• June 24, 2016
Photo by Jonathan Rotondo-McCord

Photo by Jonathan Rotondo-McCord

Keith Melillo had a tough time serving Terry Heitland with a summons and complaint in connection with a car crash that Mr. Melillo was in. Melillo (or, more probably, his lawyer) tried the Sheriff’s office, then a private process server. No luck.

The next step was sending the summons and complaint by certified mail to Mr. Heitland. Lo and behold, Heitland signed, acknowledging receipt of the certified mail, lawyered up, and moved for the case to be dismissed due to improper service.

The district court agreed and dismissed the case against Heitland because the summons and complaint had not been properly served; the statute of limitation, in the mean time, had passed. Melillo’s case is dead.

Wait. Hold it. Heitland personally received the summons and complaint, personally acknowledged receiving the certified mail that included the summons and complaint within the statute of limitations period, and yet the Minnesota Supreme Court held that Melillo’s case was dismissed “with prejudice” (which is how lawyers say “forever/never to be brought again”) because the Defendant did not receive the summons and complaint exactly as set out in the Minnesota Rules of Civil Procedure?

Yep. Minnesota Supreme Court Justice David Lillehaug wrote for the Court that the Minnesota Rules of Civil Procedure, in particular, the rules on service of process, apply as written and if they are not followed precisely too bad, so sad… (I paraphrase).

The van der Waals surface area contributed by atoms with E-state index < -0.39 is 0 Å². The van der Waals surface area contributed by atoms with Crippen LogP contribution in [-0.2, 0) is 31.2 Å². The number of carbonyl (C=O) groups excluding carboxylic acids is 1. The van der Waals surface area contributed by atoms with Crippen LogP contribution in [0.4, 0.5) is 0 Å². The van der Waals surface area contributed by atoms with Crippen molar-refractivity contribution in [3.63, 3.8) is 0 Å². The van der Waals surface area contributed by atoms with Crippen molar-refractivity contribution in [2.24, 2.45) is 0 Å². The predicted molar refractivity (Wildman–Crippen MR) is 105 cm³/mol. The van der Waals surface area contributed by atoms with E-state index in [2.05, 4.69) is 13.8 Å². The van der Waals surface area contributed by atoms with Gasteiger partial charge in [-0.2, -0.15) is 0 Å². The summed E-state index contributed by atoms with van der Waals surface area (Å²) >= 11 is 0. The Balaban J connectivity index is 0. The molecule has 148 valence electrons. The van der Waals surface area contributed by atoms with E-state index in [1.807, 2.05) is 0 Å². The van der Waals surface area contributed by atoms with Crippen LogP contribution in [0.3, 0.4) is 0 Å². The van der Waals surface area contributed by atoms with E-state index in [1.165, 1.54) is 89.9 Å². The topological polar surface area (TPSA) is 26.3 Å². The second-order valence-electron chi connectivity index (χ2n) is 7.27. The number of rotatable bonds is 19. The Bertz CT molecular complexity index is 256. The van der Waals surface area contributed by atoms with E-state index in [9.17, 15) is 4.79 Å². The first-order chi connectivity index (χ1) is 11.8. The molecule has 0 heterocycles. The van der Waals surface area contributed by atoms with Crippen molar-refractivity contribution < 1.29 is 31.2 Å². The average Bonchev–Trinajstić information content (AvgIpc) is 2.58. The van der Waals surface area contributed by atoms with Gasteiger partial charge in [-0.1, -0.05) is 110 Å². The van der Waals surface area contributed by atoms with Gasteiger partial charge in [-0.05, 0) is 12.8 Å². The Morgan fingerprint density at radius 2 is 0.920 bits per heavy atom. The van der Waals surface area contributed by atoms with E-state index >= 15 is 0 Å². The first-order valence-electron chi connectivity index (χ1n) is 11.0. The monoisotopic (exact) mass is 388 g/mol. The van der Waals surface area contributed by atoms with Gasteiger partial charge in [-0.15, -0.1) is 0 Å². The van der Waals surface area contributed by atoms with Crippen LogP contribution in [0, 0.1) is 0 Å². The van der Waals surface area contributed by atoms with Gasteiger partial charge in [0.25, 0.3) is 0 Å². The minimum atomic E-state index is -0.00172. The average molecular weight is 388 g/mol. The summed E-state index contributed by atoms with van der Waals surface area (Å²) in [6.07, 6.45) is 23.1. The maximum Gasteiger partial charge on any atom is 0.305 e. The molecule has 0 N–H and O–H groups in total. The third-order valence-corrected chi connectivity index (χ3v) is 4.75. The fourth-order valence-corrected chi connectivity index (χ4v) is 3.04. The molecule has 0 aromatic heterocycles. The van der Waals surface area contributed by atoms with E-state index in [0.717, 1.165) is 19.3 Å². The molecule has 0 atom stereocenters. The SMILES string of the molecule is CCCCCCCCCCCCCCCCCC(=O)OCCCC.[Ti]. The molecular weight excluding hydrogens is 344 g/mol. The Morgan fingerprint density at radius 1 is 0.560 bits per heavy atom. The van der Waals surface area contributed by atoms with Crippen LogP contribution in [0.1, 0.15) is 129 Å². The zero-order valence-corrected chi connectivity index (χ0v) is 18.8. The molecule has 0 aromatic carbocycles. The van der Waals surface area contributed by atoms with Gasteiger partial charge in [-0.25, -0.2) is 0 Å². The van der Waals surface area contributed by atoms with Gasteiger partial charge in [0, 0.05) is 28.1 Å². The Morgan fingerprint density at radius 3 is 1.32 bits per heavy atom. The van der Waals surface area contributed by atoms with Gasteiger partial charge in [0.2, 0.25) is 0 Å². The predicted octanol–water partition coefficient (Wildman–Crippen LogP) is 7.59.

The decision is not complicated. The reasoning is straightforward. Read the rules; apply the rules. Done. Still, though, given the consequences of the holding, can it be explained or justified in any other way? Was there something unjust, wrong, or inequitable about the way that Defendant Heitland received notice of the lawsuit?

Justice Lillehaug pointed out that Heitland only acknowledged receipt of a certified letter. He did not acknowledge receipt of a summons and complaint. Justice Lillehaug also pointed out that, under the rules, process servers must have knowledge that they are serving the summons and complaint. There is no reason to believe that the letter carrier knew the contents of the certified mail.

So, yes, there are real-world reasons for imposing strict formal rules for service of process.

In theory, defendants could be handed a “certified letter,” sign for it, and then toss it in the garbage or on a pile of mail to be opened at some later date (maybe long after the deadline for answering the summons and complaint). These scenarios might seem strange but they are not impossible and could result in the intended recipient being sued without knowing about it.

On the other hand, why is it important for process servers to have personal knowledge that they are serving a summons and complaint?

Well, imagine Plaintiff is having trouble serving a defendant, so he enlists the help of police officers who happen to be looking into juvenile delinquency in Defendant’s home. The officers wish to speak to two teenagers in the house who are “enjoying one another’s company.” The officers gain entry to the home.  Ignorant of their contents (and perhaps demonstrating deficits of chivalry and tact) they attempt to deliver the process papers to Defendant’s angry 17-year-old daughter, who refuses them and throws them out the door. (This really happened.) Again, there is an increased risk that the intended recipient could be sued without knowing about it.

So, again, the point of “service of process” is to give actual notice to defendants and the rules are strictly applied because the consequences of being dragged into a lawsuit without even knowing about it are extraordinarily severe. Carefully reviewing and punctiliously heeding the rules for service of process should be business as usual for Minnesota litigators.

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